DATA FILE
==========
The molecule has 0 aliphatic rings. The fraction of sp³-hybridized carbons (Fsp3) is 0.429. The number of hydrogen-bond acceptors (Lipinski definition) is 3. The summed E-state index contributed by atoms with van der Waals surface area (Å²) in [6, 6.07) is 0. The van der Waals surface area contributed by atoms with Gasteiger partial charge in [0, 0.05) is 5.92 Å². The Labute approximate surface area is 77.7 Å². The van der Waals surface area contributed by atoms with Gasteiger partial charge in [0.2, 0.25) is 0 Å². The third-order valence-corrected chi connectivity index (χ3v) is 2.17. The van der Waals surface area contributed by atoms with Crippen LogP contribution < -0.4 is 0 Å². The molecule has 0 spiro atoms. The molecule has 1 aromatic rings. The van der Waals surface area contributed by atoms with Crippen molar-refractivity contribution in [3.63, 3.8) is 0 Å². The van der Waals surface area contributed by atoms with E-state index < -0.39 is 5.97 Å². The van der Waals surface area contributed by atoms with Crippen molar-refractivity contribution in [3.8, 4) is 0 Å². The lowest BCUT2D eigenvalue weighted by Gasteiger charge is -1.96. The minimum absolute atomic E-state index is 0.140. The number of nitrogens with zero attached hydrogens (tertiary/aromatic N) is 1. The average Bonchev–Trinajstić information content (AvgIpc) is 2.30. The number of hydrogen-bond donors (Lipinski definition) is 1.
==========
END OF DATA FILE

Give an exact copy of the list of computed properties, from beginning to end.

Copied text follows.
The molecule has 0 aliphatic rings. The fraction of sp³-hybridized carbons (Fsp3) is 0.429. The number of hydrogen-bond acceptors (Lipinski definition) is 3. The summed E-state index contributed by atoms with van der Waals surface area (Å²) in [6, 6.07) is 0. The van der Waals surface area contributed by atoms with Gasteiger partial charge in [0, 0.05) is 5.92 Å². The Labute approximate surface area is 77.7 Å². The van der Waals surface area contributed by atoms with Gasteiger partial charge in [0.2, 0.25) is 0 Å². The third-order valence-corrected chi connectivity index (χ3v) is 2.17. The van der Waals surface area contributed by atoms with Crippen LogP contribution < -0.4 is 0 Å². The molecule has 0 spiro atoms. The molecule has 1 aromatic rings. The van der Waals surface area contributed by atoms with Crippen molar-refractivity contribution in [3.63, 3.8) is 0 Å². The van der Waals surface area contributed by atoms with E-state index < -0.39 is 5.97 Å². The van der Waals surface area contributed by atoms with Crippen molar-refractivity contribution in [3.8, 4) is 0 Å². The lowest BCUT2D eigenvalue weighted by Gasteiger charge is -1.96. The minimum absolute atomic E-state index is 0.140. The number of nitrogens with zero attached hydrogens (tertiary/aromatic N) is 1. The average Bonchev–Trinajstić information content (AvgIpc) is 2.30. The number of hydrogen-bond donors (Lipinski definition) is 1.